01 Feb Just Another Night
It’s about thirty minutes to midnight when my phone vibrates and starts to blare its ringtone. I jump off the couch and nearly have a heart attack. It’s just another night, one that’s been wonderfully quiet so far. After a chaotic Friday evening that lasted until five in the morning, it’s nice to spend this Saturday alone at home, watching whatever crappy movies are on TV.
I recover and answer it. It’s Mike, though I can barely hear him over the pounding music in the background. “We’re leaving the club now!” he screams. “The girls ditched us and Trent wants to get home early so he can go to church with his family.”
“Sounds good,” I say. “Did you bring enough cash for a cab this time?” Mike’s stories of getting stranded downtown in the middle of the night have become legendary.
“Nah, Jason’s friend has a car. He’s driving us back.”
I frown. “Has he been drinking?”
“Like, one or two beers. He says he’s fine.” He says something to someone nearby, but I can’t make it out. “I’ll be home soon. Don’t worry about staying up for me.”
“Thanks, but I’m not tired. That, and mom and dad told us to always deadbolt the door, and if I do that you won’t be able to get in.”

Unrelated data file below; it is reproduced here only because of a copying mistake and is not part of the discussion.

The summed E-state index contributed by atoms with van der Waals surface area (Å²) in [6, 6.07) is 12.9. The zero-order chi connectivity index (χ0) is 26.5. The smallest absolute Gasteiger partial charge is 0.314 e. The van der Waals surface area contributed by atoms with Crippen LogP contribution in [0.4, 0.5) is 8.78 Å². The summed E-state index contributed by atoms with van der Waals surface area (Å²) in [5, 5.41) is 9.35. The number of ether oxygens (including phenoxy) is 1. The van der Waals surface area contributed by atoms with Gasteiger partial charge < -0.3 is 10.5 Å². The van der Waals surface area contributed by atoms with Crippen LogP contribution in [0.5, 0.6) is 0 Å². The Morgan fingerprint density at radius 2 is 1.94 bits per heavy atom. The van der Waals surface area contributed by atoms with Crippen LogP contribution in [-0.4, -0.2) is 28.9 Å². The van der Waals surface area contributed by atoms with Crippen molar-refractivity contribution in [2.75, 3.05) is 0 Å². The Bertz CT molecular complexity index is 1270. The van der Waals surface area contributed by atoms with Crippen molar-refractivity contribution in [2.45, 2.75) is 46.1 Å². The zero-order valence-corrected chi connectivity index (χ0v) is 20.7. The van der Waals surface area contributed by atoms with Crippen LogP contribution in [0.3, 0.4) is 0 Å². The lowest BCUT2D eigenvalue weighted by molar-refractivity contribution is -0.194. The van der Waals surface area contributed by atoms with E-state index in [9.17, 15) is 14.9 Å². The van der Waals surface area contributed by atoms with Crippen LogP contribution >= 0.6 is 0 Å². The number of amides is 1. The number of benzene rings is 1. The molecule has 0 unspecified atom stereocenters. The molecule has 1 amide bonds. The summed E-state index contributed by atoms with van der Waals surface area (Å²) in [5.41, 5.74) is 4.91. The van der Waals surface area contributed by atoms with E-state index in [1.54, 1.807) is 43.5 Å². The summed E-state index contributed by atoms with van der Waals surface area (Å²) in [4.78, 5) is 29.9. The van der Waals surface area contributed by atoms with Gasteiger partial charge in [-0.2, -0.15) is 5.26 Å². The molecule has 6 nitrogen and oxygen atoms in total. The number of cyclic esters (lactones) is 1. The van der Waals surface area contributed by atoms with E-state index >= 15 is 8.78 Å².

He laughs. “I’m not sleeping in the front yard again! ‘kay, I’ll be home soon.”
He hangs up and I go back to my movie. There’s something about mindless violence and explosions that just seems so relaxing. Or maybe it’s the fact that school’s finally done for the winter holidays, and my parents wisely decided to go on a cruise with friends for a week before Christmas. Mike and I have the house to ourselves: for him, it means no stern looks when he staggers home reeking of alcohol; for me, it’s no constant reminders to start looking for a job in time for graduation.
The movie goes to its fifteenth commercial and I head to the kitchen for a snack. As I throw a bunch of eggs, cheese and vegetables into a skillet, I hear a loud cracking noise in the backyard. I press my face to the cold, frosty window and look out, but there’s nothing out there but a few bare trees and some fresh-fallen snow. Probably just an animal. It can’t be easy to survive the winter.
My cell phone rings again, so I wander back into the living room to grab it. It’s Mike. I can hear sirens in the background. “Uh, so Jason’s friend kinda, um, lost control of the car.” It sounds like he’s holding the phone half a foot away from his mouth.
“Oh God. What happened?”
“We hit a pole. Car’s totaled, but we’re all okay. I think. Cops are here. They’re talking to the driver.” He laughs. “He’s definitely drunk.”
“They’re ignoring the rest of us, and there’s a bus here so I’m gonna on and get home.”
“Sounds like a plan.” I pause and grimace. “Wait. Do you know what bus to get on?”